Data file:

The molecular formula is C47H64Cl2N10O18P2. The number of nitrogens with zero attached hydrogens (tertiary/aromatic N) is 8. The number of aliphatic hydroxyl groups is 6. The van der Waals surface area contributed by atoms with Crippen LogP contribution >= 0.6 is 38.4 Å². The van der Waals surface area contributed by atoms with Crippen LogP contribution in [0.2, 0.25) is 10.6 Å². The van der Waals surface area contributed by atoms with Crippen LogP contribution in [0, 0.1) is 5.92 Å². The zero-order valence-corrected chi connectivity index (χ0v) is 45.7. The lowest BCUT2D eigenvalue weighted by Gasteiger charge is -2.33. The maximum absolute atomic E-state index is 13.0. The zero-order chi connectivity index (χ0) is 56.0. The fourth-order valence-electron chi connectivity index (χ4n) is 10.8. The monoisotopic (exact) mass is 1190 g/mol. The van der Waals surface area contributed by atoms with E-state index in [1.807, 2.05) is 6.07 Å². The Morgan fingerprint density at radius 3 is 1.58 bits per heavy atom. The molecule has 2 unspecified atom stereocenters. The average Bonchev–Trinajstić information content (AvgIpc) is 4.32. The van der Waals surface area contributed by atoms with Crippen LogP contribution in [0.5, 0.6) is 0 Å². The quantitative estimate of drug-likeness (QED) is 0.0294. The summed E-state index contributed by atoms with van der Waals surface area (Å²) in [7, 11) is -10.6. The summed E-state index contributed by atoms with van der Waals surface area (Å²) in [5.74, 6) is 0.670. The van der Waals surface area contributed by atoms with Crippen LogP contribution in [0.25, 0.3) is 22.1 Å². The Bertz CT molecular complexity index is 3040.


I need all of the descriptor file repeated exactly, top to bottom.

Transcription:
The molecular formula is C47H64Cl2N10O18P2. The number of nitrogens with zero attached hydrogens (tertiary/aromatic N) is 8. The number of aliphatic hydroxyl groups is 6. The van der Waals surface area contributed by atoms with Crippen LogP contribution >= 0.6 is 38.4 Å². The van der Waals surface area contributed by atoms with Crippen LogP contribution in [0.2, 0.25) is 10.6 Å². The van der Waals surface area contributed by atoms with Crippen LogP contribution in [0, 0.1) is 5.92 Å². The zero-order valence-corrected chi connectivity index (χ0v) is 45.7. The lowest BCUT2D eigenvalue weighted by Gasteiger charge is -2.33. The maximum absolute atomic E-state index is 13.0. The zero-order chi connectivity index (χ0) is 56.0. The fourth-order valence-electron chi connectivity index (χ4n) is 10.8. The monoisotopic (exact) mass is 1190 g/mol. The van der Waals surface area contributed by atoms with E-state index in [1.807, 2.05) is 6.07 Å². The Morgan fingerprint density at radius 3 is 1.58 bits per heavy atom. The molecule has 2 unspecified atom stereocenters. The average Bonchev–Trinajstić information content (AvgIpc) is 4.32. The van der Waals surface area contributed by atoms with Crippen LogP contribution in [0.5, 0.6) is 0 Å². The quantitative estimate of drug-likeness (QED) is 0.0294. The summed E-state index contributed by atoms with van der Waals surface area (Å²) in [7, 11) is -10.6. The summed E-state index contributed by atoms with van der Waals surface area (Å²) in [5.74, 6) is 0.670. The van der Waals surface area contributed by atoms with Crippen LogP contribution in [0.25, 0.3) is 22.1 Å². The Bertz CT molecular complexity index is 3040.